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OPEC Meeting 2015: Oil officials from all 12 OPEC countries met at the Vienna headquarters today (Friday), and it's already having a huge impact on prices.
As expected, the meeting fueled bitterness among OPEC members.
OPEC officials told Reuters the cartel decided to raise its output ceiling from 30 million barrels per day to 31.5 million. Many analysts had expected the cartel to maintain production. So the call to increase production came as a surprise and immediately sent the WTI crude oil price down 2.7% to $39.98.
The cartel's Secretary General Abdullah al-Badri said most of the meeting's discord stemmed from Iran, which remains unpredictable as it readies to flood the market with more oil once Western sanctions are lifted. Iranian officials said they wouldn't consider cutting output until its export operations are fully restored.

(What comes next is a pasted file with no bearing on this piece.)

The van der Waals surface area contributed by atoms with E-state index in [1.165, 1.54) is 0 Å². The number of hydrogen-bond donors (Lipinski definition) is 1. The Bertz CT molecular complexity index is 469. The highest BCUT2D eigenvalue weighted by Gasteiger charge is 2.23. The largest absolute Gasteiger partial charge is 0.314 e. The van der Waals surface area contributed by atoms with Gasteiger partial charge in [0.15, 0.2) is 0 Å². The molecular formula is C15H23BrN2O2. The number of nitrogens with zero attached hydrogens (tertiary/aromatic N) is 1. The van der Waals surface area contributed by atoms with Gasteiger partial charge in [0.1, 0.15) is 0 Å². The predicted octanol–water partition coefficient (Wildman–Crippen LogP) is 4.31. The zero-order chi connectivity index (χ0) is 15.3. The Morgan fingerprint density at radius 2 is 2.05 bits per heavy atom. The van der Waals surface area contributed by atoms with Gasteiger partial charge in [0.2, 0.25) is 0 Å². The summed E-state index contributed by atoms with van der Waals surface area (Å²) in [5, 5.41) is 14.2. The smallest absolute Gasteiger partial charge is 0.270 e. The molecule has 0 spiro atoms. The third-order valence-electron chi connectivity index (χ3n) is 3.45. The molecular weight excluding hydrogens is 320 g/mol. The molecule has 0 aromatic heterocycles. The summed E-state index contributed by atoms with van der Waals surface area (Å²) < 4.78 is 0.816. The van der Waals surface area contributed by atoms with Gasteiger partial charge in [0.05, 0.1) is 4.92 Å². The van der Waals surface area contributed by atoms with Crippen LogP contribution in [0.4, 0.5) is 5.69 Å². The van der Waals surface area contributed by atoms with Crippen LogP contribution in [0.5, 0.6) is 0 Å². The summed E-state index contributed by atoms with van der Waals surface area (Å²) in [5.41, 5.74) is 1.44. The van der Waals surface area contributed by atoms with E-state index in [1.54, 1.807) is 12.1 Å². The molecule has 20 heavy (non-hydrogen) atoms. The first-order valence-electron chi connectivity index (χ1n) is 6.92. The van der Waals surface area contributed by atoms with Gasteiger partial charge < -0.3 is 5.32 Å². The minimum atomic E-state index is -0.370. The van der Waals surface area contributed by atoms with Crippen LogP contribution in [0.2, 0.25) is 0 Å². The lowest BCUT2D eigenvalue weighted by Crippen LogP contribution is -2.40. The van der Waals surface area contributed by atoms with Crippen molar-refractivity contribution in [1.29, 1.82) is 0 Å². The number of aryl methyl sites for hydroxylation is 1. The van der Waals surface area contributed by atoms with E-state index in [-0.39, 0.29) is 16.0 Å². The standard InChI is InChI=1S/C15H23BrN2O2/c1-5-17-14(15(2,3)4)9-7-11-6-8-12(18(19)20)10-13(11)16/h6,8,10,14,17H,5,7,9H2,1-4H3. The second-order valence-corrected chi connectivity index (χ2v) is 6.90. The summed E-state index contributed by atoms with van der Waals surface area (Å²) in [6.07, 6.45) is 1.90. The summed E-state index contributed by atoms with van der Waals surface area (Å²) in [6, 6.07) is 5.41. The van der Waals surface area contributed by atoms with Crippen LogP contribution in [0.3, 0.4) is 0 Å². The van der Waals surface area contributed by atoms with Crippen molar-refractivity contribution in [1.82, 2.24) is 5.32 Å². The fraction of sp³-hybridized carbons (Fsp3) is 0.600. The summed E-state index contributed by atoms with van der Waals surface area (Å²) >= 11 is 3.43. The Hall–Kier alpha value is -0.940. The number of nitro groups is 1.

The call to boost production leaves poorer OPEC members in a bind. A group of countries led by Venezuela had tried to push for a 5% production cut in hopes of boosting oil prices. After all, Venezuela has lost about $36 billion in oil export revenue between September 2014 and November 2015 as prices crashed. Its economy can only survive when prices are near $100 a barrel.
"OPEC members like Venezuela, Nigeria, Libya, Ecuador, and Iran are experiencing significant financial constriction," Money Morning Global Energy Strategist Dr. Kent Moors said on Nov. 5. "Because the cartel members are all dependent upon oil sales and run undiversified economies, the collapse in crude prices hit every one of them hard."
Leading the overproduction policy at the center of the 2015 OPEC meeting is Saudi Arabia. The cartel leader has almost singlehandedly kept prices near $40 by pumping more than 10 million barrels a day. Its output makes up about a third of OPEC's total production.
Even though OPEC's overall production will increase, it won't have a negative impact on oil prices long term.